Court decisions are also divided on the so-called “commerciality exception,” which consists in allowing state assets to be subject to execution when such assets are employed for commercial purposes. This approach, known as the “restrictive approach,” is not accepted uniformly, and even where it is, its scope varies tremendously. For instance, Hong Kong courts do not accept the commerciality exception to immunity. (See, e.g., DRC v. FG Hemisphere (2011)). The same is true for countries such as Brazil, Ecuador, Venezuela, Poland, and Japan; all of these states adhere to the absolutist approach to state immunity. Conversely, other national courts have adopted the restrictive approach, accepting the commercial purpose of states’ assets as an exception. A demonstrative example is the Russian Federation v. Franz J. Sedelmayer decision (2011), where the Swedish Supreme Court not only accepted the commerciality exception, but also placed the burden on the state to prove that the property against which enforcement was sought was used for “official purposes” only. The very same year the French Supreme Court ruled exactly the opposite in NML (2011), which also follows the restrictive approach. The French court held that embassy bank accounts enjoy a presumption of public utility, shifting the burden of proof in favor of the states’ debtors.
As outlined briefly above, some of the decisions are investor-friendly, whilst others are far more protective of the states’ assets subject to execution. The decisions vary depending on the jurisdiction and, therefore, the national law on state immunity applicable to a particular case. This divergence creates the perverse incentive of forum-shopping, thereby undermining the automatic and independent enforcement system at the heart of the ICSID Convention.
The problem could be solved by reviving seemingly-defunct efforts to provide uniformity and clarity to immunity laws. One such approach is that of the UNCSI, the 2004 initiative that provides specific guidance on the issues of commercial activities, arbitration requirements and scope of immunity. The UNCSI, which adopts the restrictive approach, establishes the commercial exception in Article 19 thereof. Additionally, it has a separate provision that addresses specific categories of property that are protected from execution explicitly, such as the bank accounts of diplomatic missions and property of the respective central banks or other monetary authorities of the states (See Article 21(1)(a)(b)). On the waiver of immunity issue, the UNCSI in its Articles 17-19 provides both that a waiver of jurisdictional immunity does not constitute a waiver of immunity from enforcement, and that any such waiver must be express. Notably, the UNCSI does not contain a specificity requirement.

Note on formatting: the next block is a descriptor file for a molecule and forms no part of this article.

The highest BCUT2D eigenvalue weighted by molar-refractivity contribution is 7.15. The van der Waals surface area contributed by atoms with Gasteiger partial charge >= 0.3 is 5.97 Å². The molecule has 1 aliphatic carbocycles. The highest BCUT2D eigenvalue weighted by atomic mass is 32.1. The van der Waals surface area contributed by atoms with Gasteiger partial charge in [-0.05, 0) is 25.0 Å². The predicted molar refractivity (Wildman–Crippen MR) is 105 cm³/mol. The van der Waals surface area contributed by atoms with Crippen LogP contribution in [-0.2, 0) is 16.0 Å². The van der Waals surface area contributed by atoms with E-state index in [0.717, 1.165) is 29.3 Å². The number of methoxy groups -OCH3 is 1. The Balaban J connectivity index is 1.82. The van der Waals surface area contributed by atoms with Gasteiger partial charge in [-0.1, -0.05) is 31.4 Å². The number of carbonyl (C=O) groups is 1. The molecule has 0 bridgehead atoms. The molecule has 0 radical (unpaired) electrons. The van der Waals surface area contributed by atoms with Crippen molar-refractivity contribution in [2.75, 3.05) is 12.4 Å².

The entry into force of the UNCSI could be a positive development for states. First, this treaty would begin to address many of the issues that remain fragmented and governed by different national laws in a way that seems favorable for sovereign debtors (even though it is also favorable for sovereign creditors). Second, sovereign states would have greater control and certainty over the rules that will govern potential seizures of their assets; they would no longer have to rely on third states’ national rules, however unusual or investor-friendly such rules may be. Finally, as noted above, the forum-shopping created by the fragmentation of the law on state immunity could force states to shift their assets from one state to another, thereby imposing significant transaction costs of the kind that a uniform system may help to avoid.
In the past year, five countries (Czech Republic, Iraq, Liechtenstein, Mexico, and Slovakia) have ratified or acceded to the UNCSI, bringing the total of Contracting States to twenty one. Entry into force will therefore require nine additional ratifications. One of the states considering UNCSI is the United Kingdom— one of the most important commercial centers of the world and, consequently, one of the financial hubs where assets of foreign states are most often located.
With regard to the issue of differences in national law on state immunity, Professor Christoph Schreuer notes, “[i]t would be a pity if the law of state immunity were to fall apart and become a matter of comparative law rather than international law.” The UNCSI may not be a perfect solution to the enforcement of ICSID awards. Indeed, even if it were to enter into force in the near future, differences could still arise through idiosyncratic interpretations that are likely to take place in different jurisdictions. However, it would be a step in the right direction. The fragmentation of state immunity rules not only undermines the spirit of the ICSID Convention but could also harms states’ and investors’ interests.
The views and opinions expressed herein are those of the author and do not necessarily reflect those of Arnold & Porter LLP, its employees, or its clients.